Female suicides on rise in Taliban's Afghanistan, warns UN official

"Afghan women´s power over decision-making has been dramatically reduced in Taliban's rule," says UN official

By Web Desk
September 26, 2023
A group of Afghan women outside a local medical camp in Kabul. — AFP

Suicide and suicidal ideation are "everywhere" for Afghan women as they are increasingly marginalised and constrained, frequently by male relatives entrusted with upholding the Taliban's rules, the UN's women chief told the Security Council on Tuesday.

Since their return to power in 2021, the Taliban government has used its austere interpretation of religion to erode women´s rights, banning them from schools, closing public spaces such as parks and salons to them, and refusing to let them work.


"They tell us that they are prisoners living in darkness, confined to their homes without hope or future," Sima Bahous, executive director of UN Women, told the Council, warning of "three marked shifts that demand our urgent attention."

First, she said, women´s power over decision-making has been dramatically reduced — not only at the national and provincial level but within their communities, families, and most notably within their own homes.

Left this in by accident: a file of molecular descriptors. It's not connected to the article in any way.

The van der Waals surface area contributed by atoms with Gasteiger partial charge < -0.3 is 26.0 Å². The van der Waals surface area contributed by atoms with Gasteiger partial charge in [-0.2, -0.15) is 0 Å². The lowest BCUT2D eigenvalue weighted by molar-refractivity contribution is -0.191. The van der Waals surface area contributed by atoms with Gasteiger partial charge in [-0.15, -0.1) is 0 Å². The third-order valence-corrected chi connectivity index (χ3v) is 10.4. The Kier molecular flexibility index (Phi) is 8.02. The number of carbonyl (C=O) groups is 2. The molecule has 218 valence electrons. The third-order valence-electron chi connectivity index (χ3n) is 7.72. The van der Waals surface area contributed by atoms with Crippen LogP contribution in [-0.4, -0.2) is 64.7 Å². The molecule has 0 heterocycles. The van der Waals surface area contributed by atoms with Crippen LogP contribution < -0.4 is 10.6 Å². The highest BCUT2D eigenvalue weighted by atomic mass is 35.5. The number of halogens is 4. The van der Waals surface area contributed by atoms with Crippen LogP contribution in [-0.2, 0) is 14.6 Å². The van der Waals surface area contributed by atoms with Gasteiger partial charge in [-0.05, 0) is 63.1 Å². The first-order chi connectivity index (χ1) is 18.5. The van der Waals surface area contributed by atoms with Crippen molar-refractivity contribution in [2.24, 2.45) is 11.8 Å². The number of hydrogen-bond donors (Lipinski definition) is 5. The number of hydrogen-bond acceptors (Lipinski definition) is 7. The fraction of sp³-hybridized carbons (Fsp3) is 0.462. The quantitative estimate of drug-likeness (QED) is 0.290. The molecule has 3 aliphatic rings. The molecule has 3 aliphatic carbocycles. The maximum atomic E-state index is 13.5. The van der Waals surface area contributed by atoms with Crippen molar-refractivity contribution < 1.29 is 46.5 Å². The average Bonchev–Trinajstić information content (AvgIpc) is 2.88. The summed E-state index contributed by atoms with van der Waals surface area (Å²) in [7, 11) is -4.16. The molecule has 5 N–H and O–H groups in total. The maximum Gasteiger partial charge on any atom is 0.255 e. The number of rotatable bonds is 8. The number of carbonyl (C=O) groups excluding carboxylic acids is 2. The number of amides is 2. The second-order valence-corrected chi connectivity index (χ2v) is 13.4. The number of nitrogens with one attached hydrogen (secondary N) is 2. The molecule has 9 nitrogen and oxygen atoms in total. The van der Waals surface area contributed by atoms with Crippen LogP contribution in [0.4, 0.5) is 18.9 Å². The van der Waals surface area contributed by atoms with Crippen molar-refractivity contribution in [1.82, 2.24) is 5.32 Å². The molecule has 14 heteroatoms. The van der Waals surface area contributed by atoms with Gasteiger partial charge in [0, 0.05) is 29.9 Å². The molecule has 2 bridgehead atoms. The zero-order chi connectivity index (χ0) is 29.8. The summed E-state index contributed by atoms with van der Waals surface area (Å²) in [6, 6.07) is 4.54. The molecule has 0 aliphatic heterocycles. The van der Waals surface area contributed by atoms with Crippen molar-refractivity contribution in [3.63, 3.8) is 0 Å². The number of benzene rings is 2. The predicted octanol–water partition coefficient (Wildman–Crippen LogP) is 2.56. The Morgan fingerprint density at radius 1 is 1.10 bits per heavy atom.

"This is driven by increased poverty, a decrease in women´s financial contributions, the Taliban´s imposition of hyper-patriarchal gender norms, and women´s growing isolation," she said.

The second shift is that on top of the ever-growing list of restrictions, those restrictions "are being enforced more frequently and with more severity, including by male family members, as the Taliban hold them accountable to enforce their decrees," she said.

With the restrictions come increases in child marriage and child labor, Bahous added.

Finally, concerns over mental health among Afghan women are surging, she said.

"As the percentage of women employed continues to drop, 90 percent of young women respondents report bad or very bad mental health, and suicide and suicidal ideation are everywhere. They tell us that their elimination from public life is like a continuous fear of violent death."

She called on donors to find "innovative" ways to help Afghan women and girls who have the "courage and creativity" to defy these restrictions — be it online, through cash assistance and scholarships, or through safe migration.

Despite the shocking developments, the UN´s $3.2 billion aid plan for Afghanistan for 2023 is only 28% funded, said Roza Otunbayeva, head of the UN mission in Afghanistan (UNAMA).

"Many programmes have already closed due to insufficient funding just as winter is fast approaching and lives are most at risk," she warned.

"This means that 15.2 million Afghans now facing acute food insecurity could be pushed towards famine in the coming months. I urge donors to heed our humanitarian appeal with as much generosity as possible before winter comes."

As for the controversial question of whether the international community should engage with the Taliban government, she said UNAMA believes there must be a dialogue.

"Dialogue is not recognition," she insisted, adding, "dialogue and engagement are how we are attempting to change these policies."

Though the Taliban government says "that their institutions are inclusive, there appears to be a growing legitimacy gap with the people," she said.

"And there cannot be international legitimacy without domestic legitimacy."